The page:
E5 Event in version 7.1
While the continuous growth of a tree lacks the limits characteristic of an event, its germination from a seed does qualify as an event. Similarly, the blowing of the wind lacks the distinctness and limits of an event, but a hurricane, flood or earthquake would qualify as an event. Mental processes are considered as events, in cases where they are connected with the material externalization of their results; for example, the creation of a poem, a performance or a change of intention that becomes obvious from subsequent actions or declarations.
The effects of an instance of E5 Event may not lead to relevant permanent changes of properties or relations of the items involved in it, for example an unrecorded performance. Of course, in order to be documented, some kind of evidence for an event must exist, be it witnesses, traces or products of the event.
While instances of E4 Period always require some form of coherence between its constituent phenomena, in addition, the essential constituents of instances of E5 Event should contribute to an overall effect; for example, the statements made during a meeting and the listening of the audience.
Viewed at a coarse level of detail, an instance of E5 Event may appear as if it had an ‘instantaneous’ overall effect, but any process or interaction of material nature in reality have an extent in time and space. At a fine level, instances of E5 Event may be analyzed into component phenomena and phases within a space and timeframe, and as such can be seen as a period, regardless of the size of the phenomena. The reverse is not necessarily the case: not all instances of E4 Period give rise to a noteworthy overall effect and are thus not instances of E5 Event.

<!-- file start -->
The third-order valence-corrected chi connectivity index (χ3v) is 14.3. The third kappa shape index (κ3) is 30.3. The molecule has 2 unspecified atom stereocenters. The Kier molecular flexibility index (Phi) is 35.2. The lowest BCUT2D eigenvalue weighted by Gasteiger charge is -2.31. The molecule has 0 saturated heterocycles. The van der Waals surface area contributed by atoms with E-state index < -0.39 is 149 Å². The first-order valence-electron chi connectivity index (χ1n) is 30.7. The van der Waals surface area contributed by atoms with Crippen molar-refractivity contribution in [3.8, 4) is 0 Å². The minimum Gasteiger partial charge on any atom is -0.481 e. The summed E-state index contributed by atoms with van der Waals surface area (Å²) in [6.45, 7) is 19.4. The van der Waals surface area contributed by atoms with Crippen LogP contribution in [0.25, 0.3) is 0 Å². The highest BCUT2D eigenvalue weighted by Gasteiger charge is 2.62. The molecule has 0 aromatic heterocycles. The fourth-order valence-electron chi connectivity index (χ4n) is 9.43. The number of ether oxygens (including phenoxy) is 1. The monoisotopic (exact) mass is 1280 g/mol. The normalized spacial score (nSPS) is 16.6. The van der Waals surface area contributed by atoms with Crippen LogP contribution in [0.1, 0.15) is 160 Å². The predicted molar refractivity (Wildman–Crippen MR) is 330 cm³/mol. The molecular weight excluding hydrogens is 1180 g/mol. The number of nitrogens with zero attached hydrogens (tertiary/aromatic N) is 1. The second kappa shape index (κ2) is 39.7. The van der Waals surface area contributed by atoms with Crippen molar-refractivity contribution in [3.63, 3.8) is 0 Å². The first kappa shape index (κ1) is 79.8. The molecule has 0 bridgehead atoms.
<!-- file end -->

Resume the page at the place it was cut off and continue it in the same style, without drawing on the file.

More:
- the birth of Cleopatra (E67) (Pomeroy, 1984)
- the destruction of Herculaneum by volcanic eruption in 79 AD (E6) (Camardo, 2013)
- World War II (E7) (Barber, 1994)
- the Battle of Stalingrad (E7) (Hoyt, 1993)
- the Yalta Conference (E7) (Harbutt, 2010)
- my birthday celebration 28-6-1995 (E7)
- the falling of a tile from my roof last Sunday (fictitious)
- the CIDOC Conference 2003 (E7)